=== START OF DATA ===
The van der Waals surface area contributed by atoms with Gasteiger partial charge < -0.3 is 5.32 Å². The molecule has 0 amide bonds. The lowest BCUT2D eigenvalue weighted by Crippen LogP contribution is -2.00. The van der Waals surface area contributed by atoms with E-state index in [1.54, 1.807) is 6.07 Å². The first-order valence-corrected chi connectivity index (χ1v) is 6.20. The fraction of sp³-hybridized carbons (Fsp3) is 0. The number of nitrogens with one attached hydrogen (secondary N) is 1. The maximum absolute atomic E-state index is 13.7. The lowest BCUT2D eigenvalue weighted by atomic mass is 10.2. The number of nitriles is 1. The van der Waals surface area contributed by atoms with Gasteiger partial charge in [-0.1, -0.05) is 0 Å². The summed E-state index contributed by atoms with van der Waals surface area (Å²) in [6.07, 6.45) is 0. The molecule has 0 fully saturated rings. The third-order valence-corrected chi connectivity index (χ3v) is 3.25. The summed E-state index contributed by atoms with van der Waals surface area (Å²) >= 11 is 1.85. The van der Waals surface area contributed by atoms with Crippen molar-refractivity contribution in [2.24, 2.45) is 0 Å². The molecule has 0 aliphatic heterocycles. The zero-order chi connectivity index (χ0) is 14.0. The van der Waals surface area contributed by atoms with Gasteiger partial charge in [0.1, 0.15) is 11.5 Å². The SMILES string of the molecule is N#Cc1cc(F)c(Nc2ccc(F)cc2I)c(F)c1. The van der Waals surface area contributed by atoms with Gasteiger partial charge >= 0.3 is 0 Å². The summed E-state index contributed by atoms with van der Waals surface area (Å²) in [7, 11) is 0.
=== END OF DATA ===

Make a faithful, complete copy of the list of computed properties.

The van der Waals surface area contributed by atoms with Gasteiger partial charge < -0.3 is 5.32 Å². The molecule has 0 amide bonds. The lowest BCUT2D eigenvalue weighted by Crippen LogP contribution is -2.00. The van der Waals surface area contributed by atoms with E-state index in [1.54, 1.807) is 6.07 Å². The first-order valence-corrected chi connectivity index (χ1v) is 6.20. The fraction of sp³-hybridized carbons (Fsp3) is 0. The number of nitrogens with one attached hydrogen (secondary N) is 1. The maximum absolute atomic E-state index is 13.7. The lowest BCUT2D eigenvalue weighted by atomic mass is 10.2. The number of nitriles is 1. The van der Waals surface area contributed by atoms with Gasteiger partial charge in [-0.1, -0.05) is 0 Å². The summed E-state index contributed by atoms with van der Waals surface area (Å²) in [6.07, 6.45) is 0. The molecule has 0 fully saturated rings. The third-order valence-corrected chi connectivity index (χ3v) is 3.25. The summed E-state index contributed by atoms with van der Waals surface area (Å²) >= 11 is 1.85. The van der Waals surface area contributed by atoms with Crippen molar-refractivity contribution in [2.24, 2.45) is 0 Å². The molecule has 0 aliphatic heterocycles. The zero-order chi connectivity index (χ0) is 14.0. The van der Waals surface area contributed by atoms with Gasteiger partial charge in [0.1, 0.15) is 11.5 Å². The SMILES string of the molecule is N#Cc1cc(F)c(Nc2ccc(F)cc2I)c(F)c1. The van der Waals surface area contributed by atoms with Gasteiger partial charge >= 0.3 is 0 Å². The summed E-state index contributed by atoms with van der Waals surface area (Å²) in [7, 11) is 0.